Summary: The Bug suit returns,Dylan broods his way through the episode and Andromeda borrows all the Worf storylines it can get its hands on for Tyr.
It would seem that the last episode had the Andromeda nearly destroyed when it entered a combat area would have taught Captain Hunt a lesson. Fortunately it hasn’t. Seeing a large battle going on, Captain Hunt instantly steps in between the combatants without a clue as to what the whole conflict is about and demands that they observe a cease-fire. Then, given the chance between rescuing the ship being blown up by the giant canon or dealing with the giant cannon that has the potential to cripple his ship, Hunt makes the logical choice and ignores the cannon in favor of the rescue mission. Just as he’s about to go three for three and commit suicide by going down to talk peace with the Nietzcheans behind the giant cannon, Tyr convinces him to let him go instead. And from then on in, it’s his show.
This saves Double Helix from being another “Dylan broods but turns out to be right” bad episode and, by Andromeda standards, probably a fairly decent one, at least as soon as it gets away from the incompetent Dylan and his crew of whiny malcontents and focuses its story on one of the few Andromeda characters that actually works even if his storyline is borrowed from elsewhere. Double Helix does ultimately have a B story that features Dylan brooding and turning out to be right in the end all the while playing three-dimensional go (you can tell this is Andromeda and not Star Trek, because they’re playing 3D Go and not 3D Chess) but it’s not nearly as annoying as the “Dylan broods but turns out to be right” A stories Andromeda has been cursed with this far.
The Nietzchean guest stars? acting isn’t up to Trek quality but they’re still an improvement over the awful teenager from Lightning or the giant pimp weasel from the pilot. The new and improved bug suit does return and still looks like a discarded TOS prop but fortunately it gets slightly less screen time than Trance who gets slightly less screen time than Harper. Andromeda continues being the focus of the show’s leering innuendo making Andromeda the series? Seven of Nine, but without clothes. On the continuity front, Andromeda itself took a terrible beating in a battle last week and was nearly destroyed, but this week is in perfect working order and ready to take another terrible beating. It may be a stretch when Voyager looks just as clean and shiny this week as the week before, but for Andromeda to do the same without Voyager’s three digit crew or any visible attempt to look for resources, relying only on Andromeda’s own Wesley Crusher who himself seems engaged in somewhat alternate pursuits. Fortunately the episode’s real focus isn’t on any of this but on Tyr, who in Double Helix emerges as the strongest actor in the Andromeda cast.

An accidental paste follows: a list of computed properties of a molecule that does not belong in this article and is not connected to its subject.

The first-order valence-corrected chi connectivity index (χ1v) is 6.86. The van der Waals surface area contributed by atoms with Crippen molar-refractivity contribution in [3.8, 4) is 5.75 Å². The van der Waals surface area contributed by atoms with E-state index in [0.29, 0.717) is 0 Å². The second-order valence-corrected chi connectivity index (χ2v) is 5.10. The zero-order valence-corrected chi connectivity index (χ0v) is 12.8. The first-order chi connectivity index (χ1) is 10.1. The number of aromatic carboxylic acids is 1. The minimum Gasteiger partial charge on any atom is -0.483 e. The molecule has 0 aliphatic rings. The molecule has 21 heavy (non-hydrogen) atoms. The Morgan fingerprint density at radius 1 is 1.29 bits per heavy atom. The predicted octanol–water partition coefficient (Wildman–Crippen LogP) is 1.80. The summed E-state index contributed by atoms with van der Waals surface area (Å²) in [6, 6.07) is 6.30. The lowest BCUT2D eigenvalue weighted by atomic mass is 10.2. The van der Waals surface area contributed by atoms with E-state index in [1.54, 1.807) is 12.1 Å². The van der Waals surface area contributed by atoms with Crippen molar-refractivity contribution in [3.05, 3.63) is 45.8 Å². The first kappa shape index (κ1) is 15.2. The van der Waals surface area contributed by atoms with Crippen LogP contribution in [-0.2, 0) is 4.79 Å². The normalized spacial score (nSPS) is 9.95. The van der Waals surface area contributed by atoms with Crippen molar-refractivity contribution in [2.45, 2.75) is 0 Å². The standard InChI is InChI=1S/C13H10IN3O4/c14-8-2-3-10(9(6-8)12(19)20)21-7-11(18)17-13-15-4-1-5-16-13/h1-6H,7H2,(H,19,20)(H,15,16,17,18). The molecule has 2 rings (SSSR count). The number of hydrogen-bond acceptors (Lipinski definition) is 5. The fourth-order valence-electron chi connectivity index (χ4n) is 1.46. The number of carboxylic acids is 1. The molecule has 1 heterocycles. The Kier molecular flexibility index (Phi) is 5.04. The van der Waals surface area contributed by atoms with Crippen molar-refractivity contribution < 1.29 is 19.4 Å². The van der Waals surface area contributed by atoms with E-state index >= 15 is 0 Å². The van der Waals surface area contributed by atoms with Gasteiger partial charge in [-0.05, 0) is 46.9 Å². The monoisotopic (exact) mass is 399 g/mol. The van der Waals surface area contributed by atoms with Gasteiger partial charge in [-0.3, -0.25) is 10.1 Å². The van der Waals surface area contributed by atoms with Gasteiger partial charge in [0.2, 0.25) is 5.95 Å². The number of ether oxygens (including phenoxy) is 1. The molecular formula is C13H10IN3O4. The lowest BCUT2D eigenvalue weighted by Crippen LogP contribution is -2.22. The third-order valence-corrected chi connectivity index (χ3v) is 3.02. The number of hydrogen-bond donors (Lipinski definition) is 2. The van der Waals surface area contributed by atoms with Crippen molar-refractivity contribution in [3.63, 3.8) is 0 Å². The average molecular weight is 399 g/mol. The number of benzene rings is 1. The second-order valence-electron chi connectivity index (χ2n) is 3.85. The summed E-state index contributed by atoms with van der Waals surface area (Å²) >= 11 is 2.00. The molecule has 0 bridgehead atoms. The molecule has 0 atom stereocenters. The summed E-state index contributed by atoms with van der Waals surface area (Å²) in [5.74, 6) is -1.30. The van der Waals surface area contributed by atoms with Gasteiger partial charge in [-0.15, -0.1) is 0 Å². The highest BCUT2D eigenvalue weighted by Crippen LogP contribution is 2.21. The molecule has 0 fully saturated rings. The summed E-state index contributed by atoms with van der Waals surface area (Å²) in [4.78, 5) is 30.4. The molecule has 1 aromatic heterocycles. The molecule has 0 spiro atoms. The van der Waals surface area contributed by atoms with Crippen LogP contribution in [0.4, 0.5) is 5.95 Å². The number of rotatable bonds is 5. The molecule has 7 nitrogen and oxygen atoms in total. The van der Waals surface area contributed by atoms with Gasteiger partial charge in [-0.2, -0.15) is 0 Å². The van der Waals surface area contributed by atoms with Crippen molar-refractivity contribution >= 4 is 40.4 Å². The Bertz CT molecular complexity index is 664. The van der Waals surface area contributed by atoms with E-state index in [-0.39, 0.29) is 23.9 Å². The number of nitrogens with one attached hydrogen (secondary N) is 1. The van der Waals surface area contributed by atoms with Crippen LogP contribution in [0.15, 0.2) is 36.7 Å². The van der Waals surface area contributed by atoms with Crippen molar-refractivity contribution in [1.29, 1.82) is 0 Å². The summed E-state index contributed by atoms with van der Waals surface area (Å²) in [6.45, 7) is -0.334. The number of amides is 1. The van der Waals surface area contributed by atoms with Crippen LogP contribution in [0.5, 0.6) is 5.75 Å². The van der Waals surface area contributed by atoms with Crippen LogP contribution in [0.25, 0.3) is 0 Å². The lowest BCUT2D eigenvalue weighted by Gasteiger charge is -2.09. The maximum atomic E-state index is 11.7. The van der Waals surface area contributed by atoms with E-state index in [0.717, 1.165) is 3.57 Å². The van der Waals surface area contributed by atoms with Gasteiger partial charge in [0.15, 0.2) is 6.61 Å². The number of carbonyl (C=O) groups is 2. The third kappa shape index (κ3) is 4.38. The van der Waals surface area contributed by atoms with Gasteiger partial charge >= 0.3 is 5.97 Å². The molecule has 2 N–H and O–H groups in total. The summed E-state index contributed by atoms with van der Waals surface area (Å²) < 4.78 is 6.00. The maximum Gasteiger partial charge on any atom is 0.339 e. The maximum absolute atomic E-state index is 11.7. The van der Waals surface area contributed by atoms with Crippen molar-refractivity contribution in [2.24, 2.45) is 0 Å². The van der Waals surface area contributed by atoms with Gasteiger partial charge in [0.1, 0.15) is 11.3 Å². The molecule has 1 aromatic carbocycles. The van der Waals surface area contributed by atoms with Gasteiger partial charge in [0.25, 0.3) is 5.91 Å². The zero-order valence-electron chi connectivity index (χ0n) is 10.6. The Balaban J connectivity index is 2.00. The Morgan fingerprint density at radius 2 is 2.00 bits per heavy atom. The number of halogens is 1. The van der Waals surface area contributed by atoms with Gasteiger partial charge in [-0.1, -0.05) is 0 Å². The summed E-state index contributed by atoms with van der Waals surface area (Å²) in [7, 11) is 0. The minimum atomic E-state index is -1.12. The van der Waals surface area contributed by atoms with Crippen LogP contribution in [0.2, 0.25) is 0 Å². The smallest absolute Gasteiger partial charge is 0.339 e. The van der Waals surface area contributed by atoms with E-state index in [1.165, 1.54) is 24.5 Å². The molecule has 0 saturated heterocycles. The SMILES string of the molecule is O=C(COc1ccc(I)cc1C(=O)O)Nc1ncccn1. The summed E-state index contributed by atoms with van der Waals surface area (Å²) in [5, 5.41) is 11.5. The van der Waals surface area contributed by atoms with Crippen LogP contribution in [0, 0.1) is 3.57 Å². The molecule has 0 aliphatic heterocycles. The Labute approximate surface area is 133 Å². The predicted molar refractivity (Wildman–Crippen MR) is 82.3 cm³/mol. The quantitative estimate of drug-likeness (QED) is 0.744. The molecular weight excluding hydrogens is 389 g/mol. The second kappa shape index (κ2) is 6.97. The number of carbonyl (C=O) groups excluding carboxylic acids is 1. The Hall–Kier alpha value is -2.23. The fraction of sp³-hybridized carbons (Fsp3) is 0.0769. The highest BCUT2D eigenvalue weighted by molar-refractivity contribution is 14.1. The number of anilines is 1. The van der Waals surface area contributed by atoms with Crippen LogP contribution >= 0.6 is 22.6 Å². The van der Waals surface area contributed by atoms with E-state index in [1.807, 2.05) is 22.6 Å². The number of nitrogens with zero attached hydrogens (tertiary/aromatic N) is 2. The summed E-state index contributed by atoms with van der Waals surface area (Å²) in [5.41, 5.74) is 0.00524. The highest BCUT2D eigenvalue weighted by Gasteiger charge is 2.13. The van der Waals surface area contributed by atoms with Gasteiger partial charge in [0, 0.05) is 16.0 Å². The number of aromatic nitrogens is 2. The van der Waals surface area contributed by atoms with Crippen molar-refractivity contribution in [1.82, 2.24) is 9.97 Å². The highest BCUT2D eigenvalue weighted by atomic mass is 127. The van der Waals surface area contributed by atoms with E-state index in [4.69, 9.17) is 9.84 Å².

This early in the series the idea of Tyr turning on the crew is still very plausible and Andromeda’s darker spin on the TNG material adding paranoia and uncertainty works to add suspense and drama. With Tyr and the Ocra pride both being completely manipulative, amoral and brutal there’s plenty of room for mind games in a contest where both sides are determined to win. This is a refreshing change from Dylan’s parody of a starship Captain blathering on about peace and goodwill towards all mankind or the after school special styled Let Loose the Fateful Lightning. A story that seems as if it will not be resolved by technobabble or by Deus Ex Machina or by rhetoric but hinges on what is in the character?s minds is certainly welcome. And even if Double Helix doesn’t entirely pay off on that premise, there are still plenty of good things here.
Ahead of them all are Dylan’s flashbacks to his first officer overlaid on Tyr’s interactions with the Ocra; brilliant and very effective, this piece of work holds the episode together at least up until the point the Andromeda itself is boarded. This is yet another repetitive and tiresome storyline that suggests that despite having an Artificial Intelligence and being the product of the most advanced civilization in history, everyone and their cousin can still board and take over the top of the line Commonwealth starship. There has to be another way to introduce a dramatic final act than by showing ragged and technologically backwards people boarding the bridge and nearly seizing control of the ship in 3 out of 4 episodes. Can’t they at least brace the bridge doors with a chair or nail the damn thing shut?
Dylan’s “confession” to RevBem is teeth grating and another jarring piece of continuity garble as Dylan reveals that he really wants to kill all the Nietzcheans. It’s kind of odd that he never gave any hint of this before and was playing basketball with a Nietzchean only last week. This seems to harken back to Harper’s revelation that he hates all the Magog and would like to see them all dead, yet never giving any sign of it in his friendly banter with RevBem the week before. Hopefully this is not a new trend in which each week a new Andromeda cast member reveals a bloody and genocidal hatred for another species and then forgets about it next week.